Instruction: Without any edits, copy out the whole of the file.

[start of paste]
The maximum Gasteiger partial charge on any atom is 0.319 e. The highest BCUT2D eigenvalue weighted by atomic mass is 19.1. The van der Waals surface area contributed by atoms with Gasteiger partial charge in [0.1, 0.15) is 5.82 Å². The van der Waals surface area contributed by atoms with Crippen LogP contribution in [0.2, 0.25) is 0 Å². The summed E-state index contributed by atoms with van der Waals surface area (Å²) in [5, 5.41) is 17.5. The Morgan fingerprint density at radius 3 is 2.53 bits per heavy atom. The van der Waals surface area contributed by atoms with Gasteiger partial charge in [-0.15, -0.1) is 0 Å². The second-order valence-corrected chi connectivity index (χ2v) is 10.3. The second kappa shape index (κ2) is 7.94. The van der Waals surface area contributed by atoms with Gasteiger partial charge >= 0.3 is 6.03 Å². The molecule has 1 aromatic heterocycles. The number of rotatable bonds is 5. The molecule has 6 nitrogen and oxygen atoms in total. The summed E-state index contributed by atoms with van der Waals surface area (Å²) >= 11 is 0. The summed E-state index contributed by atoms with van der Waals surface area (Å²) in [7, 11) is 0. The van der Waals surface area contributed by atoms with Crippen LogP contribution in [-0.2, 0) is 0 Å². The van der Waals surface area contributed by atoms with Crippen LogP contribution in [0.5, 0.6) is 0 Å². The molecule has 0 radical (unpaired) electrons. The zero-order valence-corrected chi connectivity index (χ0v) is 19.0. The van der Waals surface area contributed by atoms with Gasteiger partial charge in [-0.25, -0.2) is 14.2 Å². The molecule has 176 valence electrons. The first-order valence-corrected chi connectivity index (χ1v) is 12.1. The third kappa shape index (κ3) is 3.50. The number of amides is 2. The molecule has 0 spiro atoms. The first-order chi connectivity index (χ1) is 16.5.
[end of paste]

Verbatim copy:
The maximum Gasteiger partial charge on any atom is 0.319 e. The highest BCUT2D eigenvalue weighted by atomic mass is 19.1. The van der Waals surface area contributed by atoms with Gasteiger partial charge in [0.1, 0.15) is 5.82 Å². The van der Waals surface area contributed by atoms with Crippen LogP contribution in [0.2, 0.25) is 0 Å². The summed E-state index contributed by atoms with van der Waals surface area (Å²) in [5, 5.41) is 17.5. The Morgan fingerprint density at radius 3 is 2.53 bits per heavy atom. The van der Waals surface area contributed by atoms with Gasteiger partial charge in [-0.15, -0.1) is 0 Å². The second-order valence-corrected chi connectivity index (χ2v) is 10.3. The second kappa shape index (κ2) is 7.94. The van der Waals surface area contributed by atoms with Gasteiger partial charge >= 0.3 is 6.03 Å². The molecule has 1 aromatic heterocycles. The number of rotatable bonds is 5. The molecule has 6 nitrogen and oxygen atoms in total. The summed E-state index contributed by atoms with van der Waals surface area (Å²) >= 11 is 0. The summed E-state index contributed by atoms with van der Waals surface area (Å²) in [7, 11) is 0. The van der Waals surface area contributed by atoms with Crippen LogP contribution in [-0.2, 0) is 0 Å². The van der Waals surface area contributed by atoms with Crippen LogP contribution in [0.5, 0.6) is 0 Å². The molecule has 0 radical (unpaired) electrons. The zero-order valence-corrected chi connectivity index (χ0v) is 19.0. The van der Waals surface area contributed by atoms with Gasteiger partial charge in [-0.25, -0.2) is 14.2 Å². The molecule has 176 valence electrons. The first-order valence-corrected chi connectivity index (χ1v) is 12.1. The third kappa shape index (κ3) is 3.50. The number of amides is 2. The molecule has 0 spiro atoms. The first-order chi connectivity index (χ1) is 16.5.